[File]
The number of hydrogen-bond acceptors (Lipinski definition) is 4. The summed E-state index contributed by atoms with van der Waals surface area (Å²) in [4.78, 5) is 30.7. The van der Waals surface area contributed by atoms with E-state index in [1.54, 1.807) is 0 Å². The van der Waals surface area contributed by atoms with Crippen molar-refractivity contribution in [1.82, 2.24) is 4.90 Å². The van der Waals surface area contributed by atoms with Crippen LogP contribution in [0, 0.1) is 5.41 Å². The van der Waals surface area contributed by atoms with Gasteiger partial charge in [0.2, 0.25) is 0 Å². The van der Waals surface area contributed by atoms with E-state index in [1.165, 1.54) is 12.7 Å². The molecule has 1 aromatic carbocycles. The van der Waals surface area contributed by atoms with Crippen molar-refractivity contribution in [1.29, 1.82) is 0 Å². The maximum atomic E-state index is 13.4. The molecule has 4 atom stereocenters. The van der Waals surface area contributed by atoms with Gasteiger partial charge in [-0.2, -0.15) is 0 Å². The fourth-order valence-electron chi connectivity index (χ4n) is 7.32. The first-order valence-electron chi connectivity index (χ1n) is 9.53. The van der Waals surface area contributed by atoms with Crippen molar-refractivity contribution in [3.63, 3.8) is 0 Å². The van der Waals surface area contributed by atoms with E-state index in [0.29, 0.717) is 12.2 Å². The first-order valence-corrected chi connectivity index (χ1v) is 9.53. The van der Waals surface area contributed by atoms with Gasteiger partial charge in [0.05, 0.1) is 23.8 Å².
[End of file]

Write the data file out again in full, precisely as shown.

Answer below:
The number of hydrogen-bond acceptors (Lipinski definition) is 4. The summed E-state index contributed by atoms with van der Waals surface area (Å²) in [4.78, 5) is 30.7. The van der Waals surface area contributed by atoms with E-state index in [1.54, 1.807) is 0 Å². The van der Waals surface area contributed by atoms with Crippen molar-refractivity contribution in [1.82, 2.24) is 4.90 Å². The van der Waals surface area contributed by atoms with Crippen LogP contribution in [0, 0.1) is 5.41 Å². The van der Waals surface area contributed by atoms with Gasteiger partial charge in [0.2, 0.25) is 0 Å². The van der Waals surface area contributed by atoms with E-state index in [1.165, 1.54) is 12.7 Å². The molecule has 1 aromatic carbocycles. The van der Waals surface area contributed by atoms with Crippen molar-refractivity contribution in [1.29, 1.82) is 0 Å². The maximum atomic E-state index is 13.4. The molecule has 4 atom stereocenters. The van der Waals surface area contributed by atoms with Gasteiger partial charge in [-0.2, -0.15) is 0 Å². The fourth-order valence-electron chi connectivity index (χ4n) is 7.32. The first-order valence-electron chi connectivity index (χ1n) is 9.53. The van der Waals surface area contributed by atoms with Crippen molar-refractivity contribution in [3.63, 3.8) is 0 Å². The van der Waals surface area contributed by atoms with E-state index in [0.29, 0.717) is 12.2 Å². The first-order valence-corrected chi connectivity index (χ1v) is 9.53. The van der Waals surface area contributed by atoms with Gasteiger partial charge in [0.05, 0.1) is 23.8 Å².